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Multiple Neuritis

Category: Diseases of The Nervous System

Other names: Polyneuritis, Disseminated Neuritis,
Peripheral Neuritis. Meaning--Multiple neuritis is an inflammatory disease
of the peripheral (toward the end of the nerves or external nerves)
nervous system. It varies much in extent and intensity and affects
symmetrical parts of the body.

Varieties. These arise from differences in the nature, causes, severity
and location of the disease process.

Causes. They are many. (1.) The poison that comes from infectious
diseases such as typhoid fever, diphtheria, smallpox, leprosy, la grippe,
etc. (2) From poisons such as alcohol, lead, arsenic; phosphorus, mercury,
coal gas, etc. (3) From anemia, cancer, tuberculosis, syphilis,
septicemia, diabetes. (4) From cold, over-exertion, etc.

Symptoms. Acute febrile multiple neuritis. A typical case: This comes on
from exposure to cold, over-exertion, or in some cases spontaneously.
There are chills, headaches, pains in the back, limbs and joints, and the
case may be called rheumatism. Loss of appetite, coated tongue,
constipation, and other symptoms of stomach and bowel trouble. The
temperature rises rapidly, and may go to 103 to 104 degrees. The limbs and
back ache, but intense pain in the nerves are not always constant. The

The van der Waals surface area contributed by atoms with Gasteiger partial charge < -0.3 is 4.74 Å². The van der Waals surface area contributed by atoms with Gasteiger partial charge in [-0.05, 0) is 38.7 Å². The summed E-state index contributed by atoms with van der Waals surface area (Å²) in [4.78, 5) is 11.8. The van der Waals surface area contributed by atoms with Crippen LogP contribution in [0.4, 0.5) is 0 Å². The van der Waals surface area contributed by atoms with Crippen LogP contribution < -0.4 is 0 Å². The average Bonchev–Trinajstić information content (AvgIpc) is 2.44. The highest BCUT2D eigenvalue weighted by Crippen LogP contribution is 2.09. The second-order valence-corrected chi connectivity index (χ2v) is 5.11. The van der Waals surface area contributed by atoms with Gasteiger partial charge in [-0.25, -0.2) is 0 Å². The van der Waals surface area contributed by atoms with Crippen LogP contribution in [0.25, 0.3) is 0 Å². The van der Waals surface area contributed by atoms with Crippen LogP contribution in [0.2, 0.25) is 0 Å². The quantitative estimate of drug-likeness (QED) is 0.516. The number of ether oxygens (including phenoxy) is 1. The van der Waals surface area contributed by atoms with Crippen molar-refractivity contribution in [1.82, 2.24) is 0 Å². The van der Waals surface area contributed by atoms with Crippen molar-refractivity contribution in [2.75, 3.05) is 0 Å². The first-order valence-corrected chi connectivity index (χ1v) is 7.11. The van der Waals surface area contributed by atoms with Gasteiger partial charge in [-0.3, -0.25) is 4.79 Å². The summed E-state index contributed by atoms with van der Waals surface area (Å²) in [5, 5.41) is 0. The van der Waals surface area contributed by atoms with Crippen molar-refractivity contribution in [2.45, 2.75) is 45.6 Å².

pain is usually sharp, severe, and located in the limbs, and is worse from
moving and pressure. There are tingling feelings in the hands, feet and
body, and a feeling as if ants or insects were crawling over them, and
there is also increased sensitiveness of the nerve trunks or entire limb.
There is loss of muscular power, first marked, perhaps, in the legs, and
it extends upwards and reaches the arms. Sometimes it first begins in the
arms. In typical cases the extending muscles of the wrist and ankles drop.
(Wristdrop and foot-drop). In severe cases there is a general loss of
muscular power, producing a flabby paralysis. This may extend to the
muscles that control speaking, swallowing and hearing resulting in
impairment of these functions. The muscles soften and waste away rapidly.
Disorders of nutrition are frequent, like watery swelling (oedema), glossy
looking skin, sweating, hives, etc.

Recovery. The course of the disease varies considerably. In mild cases
the symptoms disappear very soon. In the worst form the patient may die in
a week or ten days. As a rule, in moderately severe cases after persisting
for five or six weeks, the condition remains about the same for a few
months, and then improvement slowly begins and recovery takes place in six
to twelve months. In neuritis from alcohol drinking there is a rapid onset
as a rule, with delirium and delusions. The result is usually favorable
and after persisting for weeks or months improvement gradually begins, the
muscles regain their power, and even in the most desperate cases recovery
may follow. The mental symptoms are very severe in alcoholic cases.
Delirium is common. It takes much longer for such cases to regain what
they call their normal condition.

Neuritis following diphtheria and other infectious diseases. The outlook
in cases from these diseases is usually favorable, and except in
diphtheria, fatal cases are uncommon. It is most common from diphtheria.
Recovery, in neuritis from diphtheria, takes place in about three months,
but some cases are fatal.

Next: Neuritis from lead

Previous: Simple Neuritis

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